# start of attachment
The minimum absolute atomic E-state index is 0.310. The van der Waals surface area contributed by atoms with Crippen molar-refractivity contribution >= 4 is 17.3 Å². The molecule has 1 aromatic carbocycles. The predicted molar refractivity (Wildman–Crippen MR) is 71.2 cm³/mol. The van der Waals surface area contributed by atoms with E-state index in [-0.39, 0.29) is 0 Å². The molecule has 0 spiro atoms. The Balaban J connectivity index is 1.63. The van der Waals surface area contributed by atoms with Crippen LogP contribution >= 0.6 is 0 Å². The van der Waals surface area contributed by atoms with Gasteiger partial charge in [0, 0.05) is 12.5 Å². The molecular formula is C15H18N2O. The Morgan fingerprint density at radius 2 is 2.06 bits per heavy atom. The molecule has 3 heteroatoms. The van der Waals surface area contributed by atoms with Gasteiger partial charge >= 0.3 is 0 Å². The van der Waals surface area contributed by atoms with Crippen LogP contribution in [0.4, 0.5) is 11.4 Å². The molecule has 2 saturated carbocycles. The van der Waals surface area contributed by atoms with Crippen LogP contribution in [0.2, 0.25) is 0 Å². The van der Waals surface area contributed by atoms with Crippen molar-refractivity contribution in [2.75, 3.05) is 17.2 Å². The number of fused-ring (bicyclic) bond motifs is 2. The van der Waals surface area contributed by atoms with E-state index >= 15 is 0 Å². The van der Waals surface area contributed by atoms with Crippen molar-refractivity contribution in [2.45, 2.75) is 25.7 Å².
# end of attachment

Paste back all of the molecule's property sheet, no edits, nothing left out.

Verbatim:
The minimum absolute atomic E-state index is 0.310. The van der Waals surface area contributed by atoms with Crippen molar-refractivity contribution >= 4 is 17.3 Å². The molecule has 1 aromatic carbocycles. The predicted molar refractivity (Wildman–Crippen MR) is 71.2 cm³/mol. The van der Waals surface area contributed by atoms with E-state index in [-0.39, 0.29) is 0 Å². The molecule has 0 spiro atoms. The Balaban J connectivity index is 1.63. The van der Waals surface area contributed by atoms with Crippen LogP contribution >= 0.6 is 0 Å². The van der Waals surface area contributed by atoms with Gasteiger partial charge in [0, 0.05) is 12.5 Å². The molecular formula is C15H18N2O. The Morgan fingerprint density at radius 2 is 2.06 bits per heavy atom. The molecule has 3 heteroatoms. The van der Waals surface area contributed by atoms with Gasteiger partial charge >= 0.3 is 0 Å². The van der Waals surface area contributed by atoms with Crippen LogP contribution in [0.4, 0.5) is 11.4 Å². The molecule has 2 saturated carbocycles. The van der Waals surface area contributed by atoms with Crippen LogP contribution in [0.2, 0.25) is 0 Å². The van der Waals surface area contributed by atoms with Crippen molar-refractivity contribution in [2.75, 3.05) is 17.2 Å². The number of fused-ring (bicyclic) bond motifs is 2. The van der Waals surface area contributed by atoms with E-state index >= 15 is 0 Å². The van der Waals surface area contributed by atoms with Crippen molar-refractivity contribution in [2.45, 2.75) is 25.7 Å².